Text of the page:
Situated in the 21c Museum Hotel in downtown Louisville, there is almost no better place for a pour of bourbon than Proof on Main. Not only is the bar-restaurant down the street from Michter’s Fort Nelson Distillery, Old Forester, Kentucky Peerless, and more, but the bar itself contains over 120 different bourbons. The number is great, but the selection of those bourbons is even better. Some of the barrel selections and special bottles on Proof’s shelves are only available at Proof. Once you get through a dram or two of the good stuff, you’ll then want to move on to the seasonal cocktails, which are as creative as they are delicious. (Then, when you’ve got a few in you, wander around in the 21c and take in the artwork.)
Why Go? It’s Louisville, Kentucky. Why wouldn’t you want to visit a whiskey bar in the heart of bourbon country? Do you really need any other reasons?
That it’s called a “library” should provide some indication of just how seriously the folks at Portland’s Multnomah Whiskey Library take their whiskey. By the numbers, it boasts an impressive cellar of roughly 1,800 spirits, but most importantly is that 1,200 of those are whiskey. Be warned that this is no ordinary Friday night, pregaming watering hole. You’ll almost certainly need reservations or know someone on the inside. It’s the sort of spot for impressing a first date or sealing the deal on your next round of venture capital.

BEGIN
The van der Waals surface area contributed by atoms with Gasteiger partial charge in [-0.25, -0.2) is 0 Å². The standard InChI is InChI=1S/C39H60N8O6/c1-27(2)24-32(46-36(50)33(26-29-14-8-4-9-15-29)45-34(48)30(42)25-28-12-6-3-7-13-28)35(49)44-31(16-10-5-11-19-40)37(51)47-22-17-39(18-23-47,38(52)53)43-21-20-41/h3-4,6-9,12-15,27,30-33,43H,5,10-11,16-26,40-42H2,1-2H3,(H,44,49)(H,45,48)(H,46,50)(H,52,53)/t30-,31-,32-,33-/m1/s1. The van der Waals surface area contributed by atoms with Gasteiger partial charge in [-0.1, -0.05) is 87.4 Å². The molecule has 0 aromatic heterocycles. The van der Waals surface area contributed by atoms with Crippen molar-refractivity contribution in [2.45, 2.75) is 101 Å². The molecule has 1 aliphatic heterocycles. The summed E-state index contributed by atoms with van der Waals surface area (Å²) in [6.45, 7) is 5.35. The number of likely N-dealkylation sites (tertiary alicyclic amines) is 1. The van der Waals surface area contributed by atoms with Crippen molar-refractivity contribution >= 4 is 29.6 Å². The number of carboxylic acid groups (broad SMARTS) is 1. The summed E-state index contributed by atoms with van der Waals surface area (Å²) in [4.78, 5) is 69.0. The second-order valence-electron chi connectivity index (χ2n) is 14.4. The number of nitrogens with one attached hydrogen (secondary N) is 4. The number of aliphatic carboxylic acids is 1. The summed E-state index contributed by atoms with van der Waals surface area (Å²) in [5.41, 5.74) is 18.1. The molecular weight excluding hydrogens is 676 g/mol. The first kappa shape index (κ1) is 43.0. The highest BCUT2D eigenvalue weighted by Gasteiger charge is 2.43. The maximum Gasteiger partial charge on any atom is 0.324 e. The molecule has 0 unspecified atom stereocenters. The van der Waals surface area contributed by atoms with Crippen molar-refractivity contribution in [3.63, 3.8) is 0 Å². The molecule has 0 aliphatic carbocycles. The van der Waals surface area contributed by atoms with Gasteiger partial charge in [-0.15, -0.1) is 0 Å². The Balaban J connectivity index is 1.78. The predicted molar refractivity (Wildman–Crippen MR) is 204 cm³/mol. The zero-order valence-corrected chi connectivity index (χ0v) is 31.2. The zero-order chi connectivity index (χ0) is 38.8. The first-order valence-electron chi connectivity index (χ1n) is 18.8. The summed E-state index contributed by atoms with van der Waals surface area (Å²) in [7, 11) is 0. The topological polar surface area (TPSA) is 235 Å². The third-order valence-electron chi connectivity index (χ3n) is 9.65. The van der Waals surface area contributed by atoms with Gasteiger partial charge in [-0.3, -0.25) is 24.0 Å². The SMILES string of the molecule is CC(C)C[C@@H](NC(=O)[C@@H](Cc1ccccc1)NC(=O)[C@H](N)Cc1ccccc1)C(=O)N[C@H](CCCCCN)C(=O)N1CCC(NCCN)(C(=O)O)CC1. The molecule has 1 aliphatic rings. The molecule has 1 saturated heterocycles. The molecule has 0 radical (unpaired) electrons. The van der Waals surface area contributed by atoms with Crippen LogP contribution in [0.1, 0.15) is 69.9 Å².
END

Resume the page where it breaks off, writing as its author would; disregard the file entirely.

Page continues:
Why Go? Tufted leather couches, vintage chandeliers, rich wood and exposed brick throughout — the picture-perfect, library-meets-cigar-lounge atmosphere make this one of the swankiest whiskey bars in the country.
St. Louis, Missouri
Where many whiskey bars lean too heavy on the size of their bottle cellar, Gamlin Whiskey House strikes a balance between incredible whiskey bar and incredible chophouse. Their selection of brown is backed by a solid 300-ish bottles, including basics like Knob Creek and sought-after icons like Pappy. What’s more, you can pair every pour with a choice cut of some the finest Midwestern beef.
Why Go? If you’re new to whiskey, the onsite sommelier can help you find something to your liking and hone your tasting skills in the process.
Los Angeles, California
Bar Jackalope plays off the one-time, retro-cool speakeasy vibe complete with a “secret” entrance and a password required for admission. That might seem a bit played out, especially in downtown Los Angeles. But this “sipping library” inside the city’s popular Seven Grand bar firmly sets itself apart. In designing the space and the experience, Owner Cedd Moses pulled heavy inspiration from Japan’s upscale whisky bars. The result is a space that’s dark, cozy, and exclusive. The interior seats just 12 with room for an additional dozen on the patio and members get first dibs.